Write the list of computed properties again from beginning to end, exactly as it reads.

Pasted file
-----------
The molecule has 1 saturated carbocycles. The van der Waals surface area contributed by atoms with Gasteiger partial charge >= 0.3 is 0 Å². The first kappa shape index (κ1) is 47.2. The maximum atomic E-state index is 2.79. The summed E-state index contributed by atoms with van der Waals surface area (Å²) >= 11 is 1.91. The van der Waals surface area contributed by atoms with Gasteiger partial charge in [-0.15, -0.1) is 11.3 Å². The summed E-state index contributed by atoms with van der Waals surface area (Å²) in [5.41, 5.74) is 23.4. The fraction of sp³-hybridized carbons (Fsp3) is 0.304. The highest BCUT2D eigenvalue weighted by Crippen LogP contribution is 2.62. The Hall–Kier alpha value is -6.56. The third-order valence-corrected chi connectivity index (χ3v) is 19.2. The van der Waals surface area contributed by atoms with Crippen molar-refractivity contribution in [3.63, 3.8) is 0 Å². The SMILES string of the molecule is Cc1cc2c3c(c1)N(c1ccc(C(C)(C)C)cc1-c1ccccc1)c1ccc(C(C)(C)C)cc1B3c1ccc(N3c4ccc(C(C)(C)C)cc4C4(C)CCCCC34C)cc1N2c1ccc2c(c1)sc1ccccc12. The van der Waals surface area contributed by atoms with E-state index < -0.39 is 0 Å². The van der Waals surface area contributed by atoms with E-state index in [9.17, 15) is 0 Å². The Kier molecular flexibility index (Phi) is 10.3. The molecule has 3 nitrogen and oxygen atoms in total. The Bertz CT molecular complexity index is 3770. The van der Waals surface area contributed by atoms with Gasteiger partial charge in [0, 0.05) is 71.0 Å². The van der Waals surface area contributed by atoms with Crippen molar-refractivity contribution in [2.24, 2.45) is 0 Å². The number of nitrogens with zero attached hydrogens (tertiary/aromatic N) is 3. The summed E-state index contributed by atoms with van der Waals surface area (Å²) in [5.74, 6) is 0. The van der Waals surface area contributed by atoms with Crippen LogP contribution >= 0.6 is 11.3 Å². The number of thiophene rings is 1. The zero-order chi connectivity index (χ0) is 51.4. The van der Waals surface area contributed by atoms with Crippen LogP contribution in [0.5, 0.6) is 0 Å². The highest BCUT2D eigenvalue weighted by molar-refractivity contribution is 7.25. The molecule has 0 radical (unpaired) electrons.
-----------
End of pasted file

The molecule has 1 saturated carbocycles. The van der Waals surface area contributed by atoms with Gasteiger partial charge >= 0.3 is 0 Å². The first kappa shape index (κ1) is 47.2. The maximum atomic E-state index is 2.79. The summed E-state index contributed by atoms with van der Waals surface area (Å²) >= 11 is 1.91. The van der Waals surface area contributed by atoms with Gasteiger partial charge in [-0.15, -0.1) is 11.3 Å². The summed E-state index contributed by atoms with van der Waals surface area (Å²) in [5.41, 5.74) is 23.4. The fraction of sp³-hybridized carbons (Fsp3) is 0.304. The highest BCUT2D eigenvalue weighted by Crippen LogP contribution is 2.62. The Hall–Kier alpha value is -6.56. The third-order valence-corrected chi connectivity index (χ3v) is 19.2. The van der Waals surface area contributed by atoms with Crippen molar-refractivity contribution in [3.63, 3.8) is 0 Å². The SMILES string of the molecule is Cc1cc2c3c(c1)N(c1ccc(C(C)(C)C)cc1-c1ccccc1)c1ccc(C(C)(C)C)cc1B3c1ccc(N3c4ccc(C(C)(C)C)cc4C4(C)CCCCC34C)cc1N2c1ccc2c(c1)sc1ccccc12. The van der Waals surface area contributed by atoms with E-state index < -0.39 is 0 Å². The van der Waals surface area contributed by atoms with E-state index in [9.17, 15) is 0 Å². The Kier molecular flexibility index (Phi) is 10.3. The molecule has 3 nitrogen and oxygen atoms in total. The Bertz CT molecular complexity index is 3770. The van der Waals surface area contributed by atoms with Gasteiger partial charge in [0, 0.05) is 71.0 Å². The van der Waals surface area contributed by atoms with Crippen molar-refractivity contribution in [2.24, 2.45) is 0 Å². The number of nitrogens with zero attached hydrogens (tertiary/aromatic N) is 3. The summed E-state index contributed by atoms with van der Waals surface area (Å²) in [5.74, 6) is 0. The van der Waals surface area contributed by atoms with Crippen LogP contribution >= 0.6 is 11.3 Å². The number of thiophene rings is 1. The zero-order chi connectivity index (χ0) is 51.4. The van der Waals surface area contributed by atoms with Crippen LogP contribution in [0.5, 0.6) is 0 Å². The highest BCUT2D eigenvalue weighted by molar-refractivity contribution is 7.25. The molecule has 0 radical (unpaired) electrons.